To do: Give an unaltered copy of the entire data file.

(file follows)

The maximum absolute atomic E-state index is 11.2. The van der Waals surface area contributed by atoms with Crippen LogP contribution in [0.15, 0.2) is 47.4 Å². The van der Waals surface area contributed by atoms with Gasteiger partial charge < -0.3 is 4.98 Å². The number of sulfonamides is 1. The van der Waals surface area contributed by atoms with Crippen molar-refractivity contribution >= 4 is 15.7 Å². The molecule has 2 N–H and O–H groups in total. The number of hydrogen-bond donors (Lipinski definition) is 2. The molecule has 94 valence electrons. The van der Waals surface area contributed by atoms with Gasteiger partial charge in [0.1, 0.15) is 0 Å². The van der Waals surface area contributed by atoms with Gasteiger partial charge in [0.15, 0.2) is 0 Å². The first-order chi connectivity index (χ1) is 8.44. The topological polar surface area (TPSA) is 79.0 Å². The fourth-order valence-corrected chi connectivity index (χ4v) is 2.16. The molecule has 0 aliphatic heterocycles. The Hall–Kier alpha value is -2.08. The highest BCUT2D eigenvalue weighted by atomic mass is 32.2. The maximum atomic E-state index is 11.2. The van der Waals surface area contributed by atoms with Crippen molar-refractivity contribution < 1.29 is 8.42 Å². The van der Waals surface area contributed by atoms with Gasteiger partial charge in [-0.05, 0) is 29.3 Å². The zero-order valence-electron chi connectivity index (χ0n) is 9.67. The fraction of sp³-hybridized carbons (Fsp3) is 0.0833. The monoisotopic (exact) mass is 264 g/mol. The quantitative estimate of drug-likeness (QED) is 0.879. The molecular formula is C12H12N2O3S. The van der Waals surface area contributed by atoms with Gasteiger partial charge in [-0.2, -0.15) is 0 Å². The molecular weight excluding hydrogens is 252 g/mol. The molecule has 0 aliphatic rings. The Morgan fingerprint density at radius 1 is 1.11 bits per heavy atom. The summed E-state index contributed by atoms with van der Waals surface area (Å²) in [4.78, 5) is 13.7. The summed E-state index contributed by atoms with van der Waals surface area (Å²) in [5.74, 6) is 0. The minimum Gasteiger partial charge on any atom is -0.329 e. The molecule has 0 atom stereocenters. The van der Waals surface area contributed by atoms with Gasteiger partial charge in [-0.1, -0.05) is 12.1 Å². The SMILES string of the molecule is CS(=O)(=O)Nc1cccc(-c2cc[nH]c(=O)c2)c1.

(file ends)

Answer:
The maximum absolute atomic E-state index is 11.2. The van der Waals surface area contributed by atoms with Crippen LogP contribution in [0.15, 0.2) is 47.4 Å². The van der Waals surface area contributed by atoms with Gasteiger partial charge < -0.3 is 4.98 Å². The number of sulfonamides is 1. The van der Waals surface area contributed by atoms with Crippen molar-refractivity contribution >= 4 is 15.7 Å². The molecule has 2 N–H and O–H groups in total. The number of hydrogen-bond donors (Lipinski definition) is 2. The molecule has 94 valence electrons. The van der Waals surface area contributed by atoms with Gasteiger partial charge in [0.1, 0.15) is 0 Å². The van der Waals surface area contributed by atoms with Gasteiger partial charge in [0.15, 0.2) is 0 Å². The first-order chi connectivity index (χ1) is 8.44. The topological polar surface area (TPSA) is 79.0 Å². The fourth-order valence-corrected chi connectivity index (χ4v) is 2.16. The molecule has 0 aliphatic heterocycles. The Hall–Kier alpha value is -2.08. The highest BCUT2D eigenvalue weighted by atomic mass is 32.2. The maximum atomic E-state index is 11.2. The van der Waals surface area contributed by atoms with Crippen molar-refractivity contribution < 1.29 is 8.42 Å². The van der Waals surface area contributed by atoms with Gasteiger partial charge in [-0.05, 0) is 29.3 Å². The zero-order valence-electron chi connectivity index (χ0n) is 9.67. The fraction of sp³-hybridized carbons (Fsp3) is 0.0833. The monoisotopic (exact) mass is 264 g/mol. The quantitative estimate of drug-likeness (QED) is 0.879. The molecular formula is C12H12N2O3S. The van der Waals surface area contributed by atoms with Gasteiger partial charge in [-0.2, -0.15) is 0 Å². The molecular weight excluding hydrogens is 252 g/mol. The molecule has 0 aliphatic rings. The Morgan fingerprint density at radius 1 is 1.11 bits per heavy atom. The summed E-state index contributed by atoms with van der Waals surface area (Å²) in [4.78, 5) is 13.7. The summed E-state index contributed by atoms with van der Waals surface area (Å²) in [5.74, 6) is 0. The minimum Gasteiger partial charge on any atom is -0.329 e. The molecule has 0 atom stereocenters. The van der Waals surface area contributed by atoms with Gasteiger partial charge in [-0.1, -0.05) is 12.1 Å². The SMILES string of the molecule is CS(=O)(=O)Nc1cccc(-c2cc[nH]c(=O)c2)c1.